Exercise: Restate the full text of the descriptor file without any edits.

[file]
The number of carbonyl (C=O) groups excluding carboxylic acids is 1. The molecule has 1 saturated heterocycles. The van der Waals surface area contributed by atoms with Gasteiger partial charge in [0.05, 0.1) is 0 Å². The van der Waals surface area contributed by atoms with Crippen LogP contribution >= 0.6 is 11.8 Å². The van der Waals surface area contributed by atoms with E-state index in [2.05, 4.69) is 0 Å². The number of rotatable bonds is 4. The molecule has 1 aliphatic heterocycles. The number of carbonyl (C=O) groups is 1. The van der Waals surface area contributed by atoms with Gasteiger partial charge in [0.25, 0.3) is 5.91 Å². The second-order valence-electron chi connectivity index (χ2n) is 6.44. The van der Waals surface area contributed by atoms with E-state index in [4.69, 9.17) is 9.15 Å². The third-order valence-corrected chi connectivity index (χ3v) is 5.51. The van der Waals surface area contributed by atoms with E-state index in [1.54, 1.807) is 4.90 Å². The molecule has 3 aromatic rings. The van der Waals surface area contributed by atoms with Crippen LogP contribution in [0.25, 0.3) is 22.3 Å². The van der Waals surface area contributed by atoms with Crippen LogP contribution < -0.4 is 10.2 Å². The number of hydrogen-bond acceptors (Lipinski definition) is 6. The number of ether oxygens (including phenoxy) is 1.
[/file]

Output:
The number of carbonyl (C=O) groups excluding carboxylic acids is 1. The molecule has 1 saturated heterocycles. The van der Waals surface area contributed by atoms with Gasteiger partial charge in [0.05, 0.1) is 0 Å². The van der Waals surface area contributed by atoms with Crippen LogP contribution >= 0.6 is 11.8 Å². The van der Waals surface area contributed by atoms with E-state index in [2.05, 4.69) is 0 Å². The number of rotatable bonds is 4. The molecule has 1 aliphatic heterocycles. The number of carbonyl (C=O) groups is 1. The van der Waals surface area contributed by atoms with Gasteiger partial charge in [0.25, 0.3) is 5.91 Å². The second-order valence-electron chi connectivity index (χ2n) is 6.44. The van der Waals surface area contributed by atoms with E-state index in [4.69, 9.17) is 9.15 Å². The third-order valence-corrected chi connectivity index (χ3v) is 5.51. The van der Waals surface area contributed by atoms with E-state index in [1.54, 1.807) is 4.90 Å². The molecule has 3 aromatic rings. The van der Waals surface area contributed by atoms with Crippen LogP contribution in [0.25, 0.3) is 22.3 Å². The van der Waals surface area contributed by atoms with Crippen LogP contribution < -0.4 is 10.2 Å². The number of hydrogen-bond acceptors (Lipinski definition) is 6. The number of ether oxygens (including phenoxy) is 1.